In 1922 Gurdjieff arrived in Paris with several of his pupils (after spending some time in Constantinople), and as he now re-established his group here I rejoined it and left my fashionable salon.
While I was with this group we used to spend every morning in the large dance studio where Jacques Dalcroze held his school. We would watch some of these exercises and dances, and I remember one interesting interpretation by his pupils of a Bach fugue in four voices. The first, following the leading voice, would be clad in a flaming-red dress, another voice was in deep green, a third in indigo blue and the fourth in light pink, all dancing to the piano-rendering of the fugue.
Gurdjieff arranged with Dalcroze that his pupils should have the use of the hall from ten till one every morning, including Sundays. We kept our practice clothes in a large room filled with cupboards. They were loose white tunics with thick, red-cord piping and tassels, and very large baggy trousers in the Turkish or Oriental style. When we were ready we entered the hall and formed ourselves into six rows of eight pupils, with about three yards between each of us.
Gurdjieff explained to us about the differences in character between dancers, each of whom as it were ‘printed’ his individuality on his own movements. The predominant centre (of the three centres), he said, showed itself in the expression of these movements.
One that I particularly recall was a very difficult pose which ended in a reclining position of the body like Canova’s statue of Pauline Borghese. The movement was to swing swiftly from a standing position into this reclining one—very hard to achieve. But we were all trying it and repeating it together, and in watching the movements of the others we found we helped ourselves. This gliding, sliding and ‘falling’ on the floor in a single movement was never successfully achieved by some of the pupils who were always frightened of the risk of falling and hurting themselves, and so could never do it.
Another exercise I remember was to dance like a faun holding grapes in his hands, one hand held higher than the other. One girl, I remember, used to try to make all these movements ‘pretty’ or ‘graceful,’ but this was not at all what they were meant to attain; it was meant to be achieved by interior control. And I have a vivid picture in my memory of a young man who tried to hop right round the hall on his own, who was brought up short by a loud shout and told to sit and watch how the others were doing it—like a sheep brought to order by a dog and re-established in the flock.
Gurdjieff formulated the dance-patterns or designs and imparted them to Mr Mironoff, whom we knew as our starosta or foreman. It was he who, following Gurdjieff’s instructions and sometimes his demonstrations, acted as our teacher, having been through them with Gurdjieff beforehand. He helped us back at the house where we were living in Auteuil, and here during the rest of the day we used to practice privately.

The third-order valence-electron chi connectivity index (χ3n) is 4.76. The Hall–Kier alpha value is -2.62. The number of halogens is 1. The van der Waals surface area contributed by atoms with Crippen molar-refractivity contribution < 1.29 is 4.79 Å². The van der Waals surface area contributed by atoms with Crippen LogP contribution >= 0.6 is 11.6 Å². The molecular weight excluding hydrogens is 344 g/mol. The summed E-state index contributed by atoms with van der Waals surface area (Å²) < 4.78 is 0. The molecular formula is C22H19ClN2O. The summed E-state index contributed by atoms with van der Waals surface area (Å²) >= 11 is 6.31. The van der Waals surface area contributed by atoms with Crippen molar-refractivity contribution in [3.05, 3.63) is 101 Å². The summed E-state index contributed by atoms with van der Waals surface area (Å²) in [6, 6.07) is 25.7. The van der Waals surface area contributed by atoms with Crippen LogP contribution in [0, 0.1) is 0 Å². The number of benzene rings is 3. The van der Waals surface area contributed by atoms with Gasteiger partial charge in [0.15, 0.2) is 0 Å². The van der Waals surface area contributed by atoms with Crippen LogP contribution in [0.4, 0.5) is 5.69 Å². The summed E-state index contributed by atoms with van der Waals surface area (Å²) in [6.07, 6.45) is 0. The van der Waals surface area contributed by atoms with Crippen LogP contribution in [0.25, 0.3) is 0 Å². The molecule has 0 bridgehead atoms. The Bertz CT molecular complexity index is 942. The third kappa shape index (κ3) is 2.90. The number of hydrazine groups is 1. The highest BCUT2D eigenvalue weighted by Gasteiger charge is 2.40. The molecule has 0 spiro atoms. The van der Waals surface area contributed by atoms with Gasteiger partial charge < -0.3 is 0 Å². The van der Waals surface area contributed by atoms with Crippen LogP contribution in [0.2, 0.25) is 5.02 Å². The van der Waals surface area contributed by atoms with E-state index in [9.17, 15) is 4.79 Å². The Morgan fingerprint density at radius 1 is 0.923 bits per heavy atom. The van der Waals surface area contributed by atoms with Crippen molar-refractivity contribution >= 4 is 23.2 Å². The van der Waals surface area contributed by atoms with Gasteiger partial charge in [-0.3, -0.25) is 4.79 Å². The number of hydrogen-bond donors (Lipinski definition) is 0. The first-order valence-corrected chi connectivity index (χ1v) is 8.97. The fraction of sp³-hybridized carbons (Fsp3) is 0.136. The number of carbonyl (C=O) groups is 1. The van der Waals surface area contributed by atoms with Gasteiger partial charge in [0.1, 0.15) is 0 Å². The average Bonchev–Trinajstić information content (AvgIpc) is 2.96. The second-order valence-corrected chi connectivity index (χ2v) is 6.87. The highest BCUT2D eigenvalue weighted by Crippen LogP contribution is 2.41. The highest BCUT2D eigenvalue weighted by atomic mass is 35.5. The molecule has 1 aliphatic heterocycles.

Gurdjieff was very anxious to get us on the stage at the Théâtre du Champs-Élysées, but first he insisted on perfection. He himself, he told us one day, had learned the way of the dancing dervishes of the East in one of their monasteries, and some of this went into what he passed on to us. Every movement was a tremendous effort to achieve certain qualities, to surmount the physical obstacles and to develop the will-power. Such a way of dancing was certainly very new.
It used to exhaust us completely, but still we had to go on—to endure and overcome it. And in a way we were living as if in a monastery ourselves. We were given our keep and meals, but had no money of our own. We were each given fifty centimes a day, which was the cost of the tram fare from our house to the Dalcroze Institute and back. And there were certain duties we all had to perform in the household.
In the evenings we all gathered together for discussions with Gurdjieff. Sometimes he talked to us, sometimes he listened while two of the pupils discussed problems or aspects of the dances. Then afterwards we all joined in and asked questions.
Eventually, after we had been living in this way for quite a long time, some of the best pupils were selected to form a final group, and after further rigorous practice these gave public performances both in Paris and New York.
|Copyright © 1978, 2002 Anna Butkovsky-Hewitt|
This webpage © 2002 Gurdjieff Electronic Publishing
Featured: Spring 2002 Issue, Vol. V (1)
Revision: April 1, 2002
Excerpt from With Gurdjieff in St Petersburg and Paris, Anna Butkovsky-Hewitt with Mary Cosh and Alicia Street, Weiser, 1978, Routledge & Kegan Paul, 1978, pp. 126–129. A skilled pianist and dancer, Anna Butkovsky-Hewitt was introduced to Gurdjieff in St. Petersburg in 1916 by P. D. Ouspensky, and the two of them became Gurdjieff’s first pupils in Russia. Later she rejoined Gurdjieff and his circle in Paris in 1922, where she ran a fashionable dress salon.